LINUX - secondary ip address - multihoming - with ifconfig

How to add secondary ip to linux
################################

NOTE: this is not a permanent method as we use ifconfig, to have a more permanent method we need to edit /etc/network/interfaces but thats another article that I have wrote yet (11/19/2013)

Good article:  http://www.tecmint.com/ifconfig-command-examples/

To make a secondary ip address (so that we can reach another network for example) we need to make an alias interface.
first find out what interface you need to give this new ip address to, then make an alias and give it an ip address (you can make an alias and give an ip address all in one command)

First off though to set ip address in linux, the general format is: 
# ifconfig INTERFACE IPADDRESS netmask MASK broadcast BCAST
Where every uppercase statement is a variable thgat needs to be filled in with its appropriate information

SIDENOTE: to set eth0 to ip address 172.20.18.10 with subnet 255.255.255.0 that has a broadcast of 172.20.18.255 we would do this: 
# ifconfig eth0 172.20.18.10 netmask 255.255.255.0 broadcast 172.20.18.255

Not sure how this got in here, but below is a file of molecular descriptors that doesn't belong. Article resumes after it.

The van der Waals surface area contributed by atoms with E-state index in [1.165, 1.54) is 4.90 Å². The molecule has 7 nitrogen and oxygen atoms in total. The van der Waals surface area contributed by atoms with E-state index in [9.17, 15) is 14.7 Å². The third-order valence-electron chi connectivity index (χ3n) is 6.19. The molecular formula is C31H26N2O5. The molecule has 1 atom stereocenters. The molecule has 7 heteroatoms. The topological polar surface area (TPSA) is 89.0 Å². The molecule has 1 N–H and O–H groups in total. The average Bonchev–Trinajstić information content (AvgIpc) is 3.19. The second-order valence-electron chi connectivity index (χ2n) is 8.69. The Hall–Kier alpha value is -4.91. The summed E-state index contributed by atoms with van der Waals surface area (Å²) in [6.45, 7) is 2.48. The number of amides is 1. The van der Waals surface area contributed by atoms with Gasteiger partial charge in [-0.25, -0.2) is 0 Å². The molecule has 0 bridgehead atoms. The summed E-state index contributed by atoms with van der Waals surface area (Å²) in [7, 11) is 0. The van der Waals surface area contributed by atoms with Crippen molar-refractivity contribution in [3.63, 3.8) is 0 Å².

# ifconfig -a

find out what interface gives you internet?

lets pretend its eth0

lets pretened eth0 is currently set as:

ip address: 172.20.18.10
subnet: 255.255.255.0
etc...

so this gives us access to 172.20.18.0 network

lets pretend we need to also access 10.10.10.0 network so we want a secondary ip that

first we need to make an alias (just a make believe new interface that we can delete at any time)

their names of the form

INTERFACE:ALIAS

or

eth0:0 for example

Our example will use eth0:0

So to cause one into existance, we need to give it some of the typical properties of an interface (ip, subnet, broadcast)

then you can set its ip address and subnet mask and broadcast like this:

# ifconfig eth0:0 IP netmask MASK broadcast BCAST

for our examples case:

# ifconfig eth0:0 10.10.10.5 netmask 255.255.255.0 broadcast 10.10.10.255

Thats it.

You can see it with

# ifconfig -a

or

# ifconfig eth0:0

To get rid of it

# ifconfig eth0:0 down
Comments